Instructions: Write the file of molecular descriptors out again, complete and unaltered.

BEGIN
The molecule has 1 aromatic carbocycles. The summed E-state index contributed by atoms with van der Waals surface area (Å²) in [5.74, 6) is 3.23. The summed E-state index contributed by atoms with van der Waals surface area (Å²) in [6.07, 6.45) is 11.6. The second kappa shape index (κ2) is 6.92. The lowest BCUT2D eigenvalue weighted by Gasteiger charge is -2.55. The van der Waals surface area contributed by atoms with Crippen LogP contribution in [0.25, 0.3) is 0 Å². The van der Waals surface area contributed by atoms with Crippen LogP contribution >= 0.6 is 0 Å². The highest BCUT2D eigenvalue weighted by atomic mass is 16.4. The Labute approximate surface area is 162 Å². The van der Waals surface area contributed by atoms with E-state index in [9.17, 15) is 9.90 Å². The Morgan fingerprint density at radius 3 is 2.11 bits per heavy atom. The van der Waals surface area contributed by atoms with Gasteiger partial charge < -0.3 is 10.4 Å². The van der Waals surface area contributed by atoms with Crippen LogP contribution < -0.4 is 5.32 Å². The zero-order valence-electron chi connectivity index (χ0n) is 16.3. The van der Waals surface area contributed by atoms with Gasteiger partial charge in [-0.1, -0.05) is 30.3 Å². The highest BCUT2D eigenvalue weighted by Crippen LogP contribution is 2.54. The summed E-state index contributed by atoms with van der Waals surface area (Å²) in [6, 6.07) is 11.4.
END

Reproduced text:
The molecule has 1 aromatic carbocycles. The summed E-state index contributed by atoms with van der Waals surface area (Å²) in [5.74, 6) is 3.23. The summed E-state index contributed by atoms with van der Waals surface area (Å²) in [6.07, 6.45) is 11.6. The second kappa shape index (κ2) is 6.92. The lowest BCUT2D eigenvalue weighted by Gasteiger charge is -2.55. The van der Waals surface area contributed by atoms with Crippen LogP contribution in [0.25, 0.3) is 0 Å². The van der Waals surface area contributed by atoms with Crippen LogP contribution >= 0.6 is 0 Å². The highest BCUT2D eigenvalue weighted by atomic mass is 16.4. The Labute approximate surface area is 162 Å². The van der Waals surface area contributed by atoms with E-state index in [9.17, 15) is 9.90 Å². The Morgan fingerprint density at radius 3 is 2.11 bits per heavy atom. The van der Waals surface area contributed by atoms with Gasteiger partial charge < -0.3 is 10.4 Å². The van der Waals surface area contributed by atoms with Crippen LogP contribution < -0.4 is 5.32 Å². The zero-order valence-electron chi connectivity index (χ0n) is 16.3. The van der Waals surface area contributed by atoms with Gasteiger partial charge in [-0.1, -0.05) is 30.3 Å². The highest BCUT2D eigenvalue weighted by Crippen LogP contribution is 2.54. The summed E-state index contributed by atoms with van der Waals surface area (Å²) in [6, 6.07) is 11.4.